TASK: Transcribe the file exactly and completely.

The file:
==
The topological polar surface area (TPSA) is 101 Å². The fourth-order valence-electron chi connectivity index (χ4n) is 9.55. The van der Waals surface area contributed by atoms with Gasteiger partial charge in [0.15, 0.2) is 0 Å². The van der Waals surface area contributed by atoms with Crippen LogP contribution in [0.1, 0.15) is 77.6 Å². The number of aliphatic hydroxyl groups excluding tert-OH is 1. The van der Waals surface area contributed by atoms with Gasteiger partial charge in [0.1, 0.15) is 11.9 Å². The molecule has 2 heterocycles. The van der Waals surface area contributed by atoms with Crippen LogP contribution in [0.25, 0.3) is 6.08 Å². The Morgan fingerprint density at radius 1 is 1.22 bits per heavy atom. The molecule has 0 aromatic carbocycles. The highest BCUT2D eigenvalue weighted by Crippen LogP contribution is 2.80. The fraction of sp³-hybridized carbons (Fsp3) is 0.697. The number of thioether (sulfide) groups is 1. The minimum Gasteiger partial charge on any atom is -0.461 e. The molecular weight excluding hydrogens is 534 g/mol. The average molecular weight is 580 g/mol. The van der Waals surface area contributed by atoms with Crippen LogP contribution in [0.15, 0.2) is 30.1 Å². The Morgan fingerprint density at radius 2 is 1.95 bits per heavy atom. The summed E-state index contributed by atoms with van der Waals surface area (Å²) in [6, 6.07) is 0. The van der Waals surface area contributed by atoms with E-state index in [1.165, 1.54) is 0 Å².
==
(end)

The topological polar surface area (TPSA) is 101 Å². The fourth-order valence-electron chi connectivity index (χ4n) is 9.55. The van der Waals surface area contributed by atoms with Gasteiger partial charge in [0.15, 0.2) is 0 Å². The van der Waals surface area contributed by atoms with Crippen LogP contribution in [0.1, 0.15) is 77.6 Å². The number of aliphatic hydroxyl groups excluding tert-OH is 1. The van der Waals surface area contributed by atoms with Gasteiger partial charge in [0.1, 0.15) is 11.9 Å². The molecule has 2 heterocycles. The van der Waals surface area contributed by atoms with Crippen LogP contribution in [0.25, 0.3) is 6.08 Å². The Morgan fingerprint density at radius 1 is 1.22 bits per heavy atom. The molecule has 0 aromatic carbocycles. The highest BCUT2D eigenvalue weighted by Crippen LogP contribution is 2.80. The fraction of sp³-hybridized carbons (Fsp3) is 0.697. The number of thioether (sulfide) groups is 1. The minimum Gasteiger partial charge on any atom is -0.461 e. The molecular weight excluding hydrogens is 534 g/mol. The average molecular weight is 580 g/mol. The van der Waals surface area contributed by atoms with Crippen LogP contribution in [0.15, 0.2) is 30.1 Å². The Morgan fingerprint density at radius 2 is 1.95 bits per heavy atom. The summed E-state index contributed by atoms with van der Waals surface area (Å²) in [6, 6.07) is 0. The van der Waals surface area contributed by atoms with E-state index in [1.165, 1.54) is 0 Å².